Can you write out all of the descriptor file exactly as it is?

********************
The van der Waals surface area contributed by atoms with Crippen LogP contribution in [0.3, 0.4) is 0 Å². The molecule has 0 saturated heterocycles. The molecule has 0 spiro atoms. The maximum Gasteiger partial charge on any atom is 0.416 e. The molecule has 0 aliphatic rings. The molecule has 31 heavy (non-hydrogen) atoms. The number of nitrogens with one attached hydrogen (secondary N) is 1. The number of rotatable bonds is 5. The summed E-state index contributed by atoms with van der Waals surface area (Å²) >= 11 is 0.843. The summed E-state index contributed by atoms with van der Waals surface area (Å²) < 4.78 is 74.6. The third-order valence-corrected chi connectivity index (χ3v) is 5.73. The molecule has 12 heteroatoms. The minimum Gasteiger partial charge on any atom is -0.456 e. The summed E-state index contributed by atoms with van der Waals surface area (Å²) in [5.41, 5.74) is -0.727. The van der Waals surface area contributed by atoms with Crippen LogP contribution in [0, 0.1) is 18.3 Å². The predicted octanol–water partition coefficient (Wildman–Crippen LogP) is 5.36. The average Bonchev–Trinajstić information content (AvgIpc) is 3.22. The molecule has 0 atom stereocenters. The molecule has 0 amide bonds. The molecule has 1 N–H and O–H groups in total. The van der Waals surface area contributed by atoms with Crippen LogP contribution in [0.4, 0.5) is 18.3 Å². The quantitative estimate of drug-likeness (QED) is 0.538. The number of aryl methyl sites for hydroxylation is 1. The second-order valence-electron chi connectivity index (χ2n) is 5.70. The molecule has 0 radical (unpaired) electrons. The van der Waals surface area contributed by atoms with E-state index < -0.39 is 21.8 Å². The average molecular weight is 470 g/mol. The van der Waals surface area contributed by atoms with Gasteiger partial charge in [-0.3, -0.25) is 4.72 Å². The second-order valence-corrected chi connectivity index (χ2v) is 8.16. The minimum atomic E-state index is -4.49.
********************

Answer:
The van der Waals surface area contributed by atoms with Crippen LogP contribution in [0.3, 0.4) is 0 Å². The molecule has 0 saturated heterocycles. The molecule has 0 spiro atoms. The maximum Gasteiger partial charge on any atom is 0.416 e. The molecule has 0 aliphatic rings. The molecule has 31 heavy (non-hydrogen) atoms. The number of nitrogens with one attached hydrogen (secondary N) is 1. The number of rotatable bonds is 5. The summed E-state index contributed by atoms with van der Waals surface area (Å²) >= 11 is 0.843. The summed E-state index contributed by atoms with van der Waals surface area (Å²) < 4.78 is 74.6. The third-order valence-corrected chi connectivity index (χ3v) is 5.73. The molecule has 12 heteroatoms. The minimum Gasteiger partial charge on any atom is -0.456 e. The summed E-state index contributed by atoms with van der Waals surface area (Å²) in [5.41, 5.74) is -0.727. The van der Waals surface area contributed by atoms with Crippen LogP contribution in [0, 0.1) is 18.3 Å². The predicted octanol–water partition coefficient (Wildman–Crippen LogP) is 5.36. The average Bonchev–Trinajstić information content (AvgIpc) is 3.22. The molecule has 0 atom stereocenters. The molecule has 0 amide bonds. The molecule has 1 N–H and O–H groups in total. The van der Waals surface area contributed by atoms with Crippen LogP contribution in [0.4, 0.5) is 18.3 Å². The quantitative estimate of drug-likeness (QED) is 0.538. The number of aryl methyl sites for hydroxylation is 1. The second-order valence-electron chi connectivity index (χ2n) is 5.70. The molecule has 0 radical (unpaired) electrons. The van der Waals surface area contributed by atoms with E-state index < -0.39 is 21.8 Å². The average molecular weight is 470 g/mol. The van der Waals surface area contributed by atoms with Gasteiger partial charge in [-0.3, -0.25) is 4.72 Å². The second-order valence-corrected chi connectivity index (χ2v) is 8.16. The minimum atomic E-state index is -4.49.